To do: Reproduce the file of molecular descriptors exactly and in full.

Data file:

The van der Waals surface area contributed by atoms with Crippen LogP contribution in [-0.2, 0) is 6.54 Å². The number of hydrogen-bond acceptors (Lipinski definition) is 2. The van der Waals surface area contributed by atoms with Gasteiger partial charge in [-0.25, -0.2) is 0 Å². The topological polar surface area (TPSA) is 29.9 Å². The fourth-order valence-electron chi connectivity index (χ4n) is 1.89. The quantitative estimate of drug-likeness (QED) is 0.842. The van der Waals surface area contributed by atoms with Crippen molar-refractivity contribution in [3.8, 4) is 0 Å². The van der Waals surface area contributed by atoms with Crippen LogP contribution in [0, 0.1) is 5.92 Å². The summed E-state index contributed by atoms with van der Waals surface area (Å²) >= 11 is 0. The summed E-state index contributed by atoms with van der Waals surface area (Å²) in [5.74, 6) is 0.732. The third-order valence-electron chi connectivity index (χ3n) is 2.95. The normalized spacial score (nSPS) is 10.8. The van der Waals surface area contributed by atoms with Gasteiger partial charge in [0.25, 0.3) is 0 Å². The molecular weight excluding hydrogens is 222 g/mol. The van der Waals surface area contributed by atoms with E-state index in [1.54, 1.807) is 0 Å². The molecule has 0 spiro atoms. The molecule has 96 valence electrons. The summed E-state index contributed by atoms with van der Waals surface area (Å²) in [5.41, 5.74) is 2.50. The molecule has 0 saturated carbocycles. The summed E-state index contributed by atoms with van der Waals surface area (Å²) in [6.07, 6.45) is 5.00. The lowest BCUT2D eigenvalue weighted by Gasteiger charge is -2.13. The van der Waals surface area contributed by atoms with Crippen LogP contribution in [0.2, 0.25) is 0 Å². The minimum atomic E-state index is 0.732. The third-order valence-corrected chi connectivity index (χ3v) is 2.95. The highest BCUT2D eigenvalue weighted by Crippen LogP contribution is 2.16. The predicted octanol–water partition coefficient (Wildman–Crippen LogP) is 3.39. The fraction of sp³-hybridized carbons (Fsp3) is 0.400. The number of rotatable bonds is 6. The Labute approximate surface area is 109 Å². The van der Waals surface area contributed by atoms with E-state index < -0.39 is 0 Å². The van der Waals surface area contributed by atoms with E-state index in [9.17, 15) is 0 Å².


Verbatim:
The van der Waals surface area contributed by atoms with Crippen LogP contribution in [-0.2, 0) is 6.54 Å². The number of hydrogen-bond acceptors (Lipinski definition) is 2. The van der Waals surface area contributed by atoms with Gasteiger partial charge in [-0.25, -0.2) is 0 Å². The topological polar surface area (TPSA) is 29.9 Å². The fourth-order valence-electron chi connectivity index (χ4n) is 1.89. The quantitative estimate of drug-likeness (QED) is 0.842. The van der Waals surface area contributed by atoms with Crippen molar-refractivity contribution in [3.8, 4) is 0 Å². The van der Waals surface area contributed by atoms with Crippen LogP contribution in [0, 0.1) is 5.92 Å². The summed E-state index contributed by atoms with van der Waals surface area (Å²) >= 11 is 0. The summed E-state index contributed by atoms with van der Waals surface area (Å²) in [5.74, 6) is 0.732. The third-order valence-electron chi connectivity index (χ3n) is 2.95. The normalized spacial score (nSPS) is 10.8. The van der Waals surface area contributed by atoms with Gasteiger partial charge in [0.25, 0.3) is 0 Å². The molecular weight excluding hydrogens is 222 g/mol. The van der Waals surface area contributed by atoms with E-state index in [1.54, 1.807) is 0 Å². The molecule has 0 spiro atoms. The molecule has 96 valence electrons. The summed E-state index contributed by atoms with van der Waals surface area (Å²) in [5.41, 5.74) is 2.50. The molecule has 0 saturated carbocycles. The summed E-state index contributed by atoms with van der Waals surface area (Å²) in [6.07, 6.45) is 5.00. The lowest BCUT2D eigenvalue weighted by Gasteiger charge is -2.13. The van der Waals surface area contributed by atoms with Crippen LogP contribution in [0.2, 0.25) is 0 Å². The minimum atomic E-state index is 0.732. The third-order valence-corrected chi connectivity index (χ3v) is 2.95. The highest BCUT2D eigenvalue weighted by Crippen LogP contribution is 2.16. The predicted octanol–water partition coefficient (Wildman–Crippen LogP) is 3.39. The fraction of sp³-hybridized carbons (Fsp3) is 0.400. The number of rotatable bonds is 6. The Labute approximate surface area is 109 Å². The van der Waals surface area contributed by atoms with E-state index < -0.39 is 0 Å². The van der Waals surface area contributed by atoms with E-state index in [9.17, 15) is 0 Å².